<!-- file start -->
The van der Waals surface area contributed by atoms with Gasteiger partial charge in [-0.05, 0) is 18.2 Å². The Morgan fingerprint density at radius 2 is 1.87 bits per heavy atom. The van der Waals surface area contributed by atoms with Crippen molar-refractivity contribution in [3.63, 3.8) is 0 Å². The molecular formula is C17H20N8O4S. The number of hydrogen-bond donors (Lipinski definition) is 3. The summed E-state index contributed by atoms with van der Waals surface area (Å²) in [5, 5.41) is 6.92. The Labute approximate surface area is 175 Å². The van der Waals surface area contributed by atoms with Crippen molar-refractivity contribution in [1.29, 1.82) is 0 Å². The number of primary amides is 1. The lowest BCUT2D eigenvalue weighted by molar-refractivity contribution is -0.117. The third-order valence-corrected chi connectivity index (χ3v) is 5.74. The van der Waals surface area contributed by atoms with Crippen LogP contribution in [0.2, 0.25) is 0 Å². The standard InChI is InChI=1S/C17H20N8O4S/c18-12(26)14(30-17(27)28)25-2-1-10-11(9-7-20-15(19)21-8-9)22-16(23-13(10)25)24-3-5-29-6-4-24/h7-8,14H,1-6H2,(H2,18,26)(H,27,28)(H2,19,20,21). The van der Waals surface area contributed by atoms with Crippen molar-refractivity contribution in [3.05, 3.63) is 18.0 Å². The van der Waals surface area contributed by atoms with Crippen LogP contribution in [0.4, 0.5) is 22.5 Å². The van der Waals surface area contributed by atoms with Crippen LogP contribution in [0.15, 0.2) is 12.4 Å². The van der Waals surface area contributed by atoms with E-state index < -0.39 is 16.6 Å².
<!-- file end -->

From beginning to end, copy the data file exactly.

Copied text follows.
The van der Waals surface area contributed by atoms with Gasteiger partial charge in [-0.05, 0) is 18.2 Å². The Morgan fingerprint density at radius 2 is 1.87 bits per heavy atom. The van der Waals surface area contributed by atoms with Crippen molar-refractivity contribution in [3.63, 3.8) is 0 Å². The molecular formula is C17H20N8O4S. The number of hydrogen-bond donors (Lipinski definition) is 3. The summed E-state index contributed by atoms with van der Waals surface area (Å²) in [5, 5.41) is 6.92. The Labute approximate surface area is 175 Å². The van der Waals surface area contributed by atoms with Crippen molar-refractivity contribution in [1.29, 1.82) is 0 Å². The number of primary amides is 1. The lowest BCUT2D eigenvalue weighted by molar-refractivity contribution is -0.117. The third-order valence-corrected chi connectivity index (χ3v) is 5.74. The van der Waals surface area contributed by atoms with Crippen LogP contribution in [0.2, 0.25) is 0 Å². The standard InChI is InChI=1S/C17H20N8O4S/c18-12(26)14(30-17(27)28)25-2-1-10-11(9-7-20-15(19)21-8-9)22-16(23-13(10)25)24-3-5-29-6-4-24/h7-8,14H,1-6H2,(H2,18,26)(H,27,28)(H2,19,20,21). The van der Waals surface area contributed by atoms with Crippen molar-refractivity contribution in [3.05, 3.63) is 18.0 Å². The van der Waals surface area contributed by atoms with Crippen LogP contribution in [0.4, 0.5) is 22.5 Å². The van der Waals surface area contributed by atoms with Crippen LogP contribution in [0.15, 0.2) is 12.4 Å². The van der Waals surface area contributed by atoms with E-state index < -0.39 is 16.6 Å².